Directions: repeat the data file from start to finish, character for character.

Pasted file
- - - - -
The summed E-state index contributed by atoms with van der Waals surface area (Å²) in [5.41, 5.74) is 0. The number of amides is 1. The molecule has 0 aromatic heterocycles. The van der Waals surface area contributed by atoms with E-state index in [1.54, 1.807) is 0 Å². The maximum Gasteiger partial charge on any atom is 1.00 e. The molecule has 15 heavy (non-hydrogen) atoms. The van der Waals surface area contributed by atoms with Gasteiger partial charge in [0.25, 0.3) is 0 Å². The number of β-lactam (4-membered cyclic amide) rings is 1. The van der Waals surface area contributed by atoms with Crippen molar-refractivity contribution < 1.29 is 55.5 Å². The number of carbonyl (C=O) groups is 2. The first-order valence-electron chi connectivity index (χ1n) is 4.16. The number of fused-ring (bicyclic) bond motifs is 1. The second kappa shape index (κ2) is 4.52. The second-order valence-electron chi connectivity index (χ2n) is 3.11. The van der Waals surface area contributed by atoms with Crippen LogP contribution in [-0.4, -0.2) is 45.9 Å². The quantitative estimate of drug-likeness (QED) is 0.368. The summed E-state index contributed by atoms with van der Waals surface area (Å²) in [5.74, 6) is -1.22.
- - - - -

The summed E-state index contributed by atoms with van der Waals surface area (Å²) in [5.41, 5.74) is 0. The number of amides is 1. The molecule has 0 aromatic heterocycles. The van der Waals surface area contributed by atoms with E-state index in [1.54, 1.807) is 0 Å². The maximum Gasteiger partial charge on any atom is 1.00 e. The molecule has 15 heavy (non-hydrogen) atoms. The van der Waals surface area contributed by atoms with Gasteiger partial charge in [0.25, 0.3) is 0 Å². The number of β-lactam (4-membered cyclic amide) rings is 1. The van der Waals surface area contributed by atoms with Crippen molar-refractivity contribution < 1.29 is 55.5 Å². The number of carbonyl (C=O) groups is 2. The first-order valence-electron chi connectivity index (χ1n) is 4.16. The number of fused-ring (bicyclic) bond motifs is 1. The second kappa shape index (κ2) is 4.52. The second-order valence-electron chi connectivity index (χ2n) is 3.11. The van der Waals surface area contributed by atoms with Crippen LogP contribution in [-0.4, -0.2) is 45.9 Å². The quantitative estimate of drug-likeness (QED) is 0.368. The summed E-state index contributed by atoms with van der Waals surface area (Å²) in [5.74, 6) is -1.22.